Maryland lawmakers have tabled a proposal that would allow terminally ill patients to end their own lives, but supporters of the measure have vowed to reintroduce the measure next January.

The action comes after the Maryland House of Delegates and State Senate heard emotional testimony on both sides of the issue during two days of hearings on a “death with dignity” law. Lawmakers were considering allowing a terminally ill patient to seek aid in hastening his or her death and exonerating those physicians who provide the medication to carry out that request.

Maryland Senate and House panels looking at the law decided not the vote on the proposal, effectively killing it before it could reach the full General Assembly.

“Thanks to the diligent efforts of a diverse coalition of medical professionals, advocates for those with disabilities and the frail elderly, and the faith community, the physician assisted suicide bill was never put to a vote this year,” said Mary Ellen Russell, executive director of the Maryland Catholic Conference. “It is clear that many legislators recognized the tremendous problems raised by the bill and were unwilling to move the measure forward.”

Russell and the MCC were among that “diverse coalition” who testified before lawmakers, urging them to reject the measure. She had warned “of the many dangers the legislation poses to vulnerable populations.”

“Our concerns about the bill are shared by numerous other groups, including members of the medical community, disability groups, advocates for vulnerable elders, and others,” she told lawmakers during hearings in March. “From the perspective of the Church, however, we wish also to convey our deep dismay about the message this legislation sends to those who might feel that their illness and the care they require is nothing more than a burden to their families and the rest of society.”

Opponents of the “death with dignity” measure who testified before lawmakers include a broad spectrum of religious organizations, social service providers, advocates for the disabled, medical professionals and a host of private individuals. Among those who voiced concern over the proposal are the National Council of Disability, the Autistic Self Advocacy Network, Not Dead Yet, the Maryland Psychiatric Society and the Suburban Maryland Psychiatric Society, the Maryland Department of Disabilities, the Maryland Disability Law Center, the Maryland Developmental Disabilities Council, Maryland Right to Life, the Arc Maryland, the Baltimore Jewish Council, and the Upper Room Post Traumatic Stress Disorder Support Group.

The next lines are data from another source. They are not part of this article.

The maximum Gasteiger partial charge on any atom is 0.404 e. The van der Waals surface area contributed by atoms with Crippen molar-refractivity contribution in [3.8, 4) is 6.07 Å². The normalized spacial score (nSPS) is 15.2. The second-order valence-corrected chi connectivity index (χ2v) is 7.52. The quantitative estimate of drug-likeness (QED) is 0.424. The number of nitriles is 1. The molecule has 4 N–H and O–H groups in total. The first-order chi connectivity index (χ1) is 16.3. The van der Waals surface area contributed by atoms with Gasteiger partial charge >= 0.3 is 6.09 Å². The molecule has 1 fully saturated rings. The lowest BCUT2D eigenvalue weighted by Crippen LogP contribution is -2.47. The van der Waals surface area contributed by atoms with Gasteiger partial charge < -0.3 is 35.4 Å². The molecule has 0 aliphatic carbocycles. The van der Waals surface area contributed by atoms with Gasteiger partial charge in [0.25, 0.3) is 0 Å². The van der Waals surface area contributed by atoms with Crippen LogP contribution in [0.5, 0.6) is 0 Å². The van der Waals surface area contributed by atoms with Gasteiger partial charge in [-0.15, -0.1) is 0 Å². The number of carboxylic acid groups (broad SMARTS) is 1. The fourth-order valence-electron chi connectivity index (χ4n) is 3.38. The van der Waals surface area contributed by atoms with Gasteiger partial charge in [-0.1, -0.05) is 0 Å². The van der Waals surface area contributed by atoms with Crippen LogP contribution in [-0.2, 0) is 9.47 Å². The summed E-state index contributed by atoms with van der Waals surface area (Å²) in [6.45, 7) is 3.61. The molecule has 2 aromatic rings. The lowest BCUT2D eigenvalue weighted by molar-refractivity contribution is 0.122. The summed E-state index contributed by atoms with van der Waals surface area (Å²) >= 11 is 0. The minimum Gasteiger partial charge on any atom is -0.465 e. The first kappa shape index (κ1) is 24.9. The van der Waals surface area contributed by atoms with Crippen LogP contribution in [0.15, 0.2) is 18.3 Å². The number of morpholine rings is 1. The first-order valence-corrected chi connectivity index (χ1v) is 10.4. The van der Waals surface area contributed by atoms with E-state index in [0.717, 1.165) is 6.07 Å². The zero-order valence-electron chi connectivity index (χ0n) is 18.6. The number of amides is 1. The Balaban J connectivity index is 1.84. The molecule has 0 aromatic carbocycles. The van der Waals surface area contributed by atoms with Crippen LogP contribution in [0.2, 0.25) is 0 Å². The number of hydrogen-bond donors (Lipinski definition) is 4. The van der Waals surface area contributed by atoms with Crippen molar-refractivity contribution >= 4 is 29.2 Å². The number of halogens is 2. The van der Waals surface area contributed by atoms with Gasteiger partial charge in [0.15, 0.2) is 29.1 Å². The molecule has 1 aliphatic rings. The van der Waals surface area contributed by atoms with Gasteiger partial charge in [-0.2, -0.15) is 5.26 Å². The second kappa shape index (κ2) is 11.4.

Del. Shane Pendergrass (D-Howard County), one of the sponsors of the House version of the bill, told media outlets that the issue will be brought up again in the next session.

Russell said the fight is not over, and assisted suicide opponents must remain vigilant.

“We need to recognize … how important it will be over the next several months to strengthen the Maryland Against Physician Assisted Suicide Coalition so that we can be prepared for what will likely be an even stronger push to pass the bill next year,” she said.

The coaltion’s website – www.stopassistedsuicidemd.org – includes information about the legislation and ways to fight the proposal, which it calls “unnecessary, flawed, and lacks safeguards.”

Maryland is one of 15 states considering “death with dignity” legislation this year.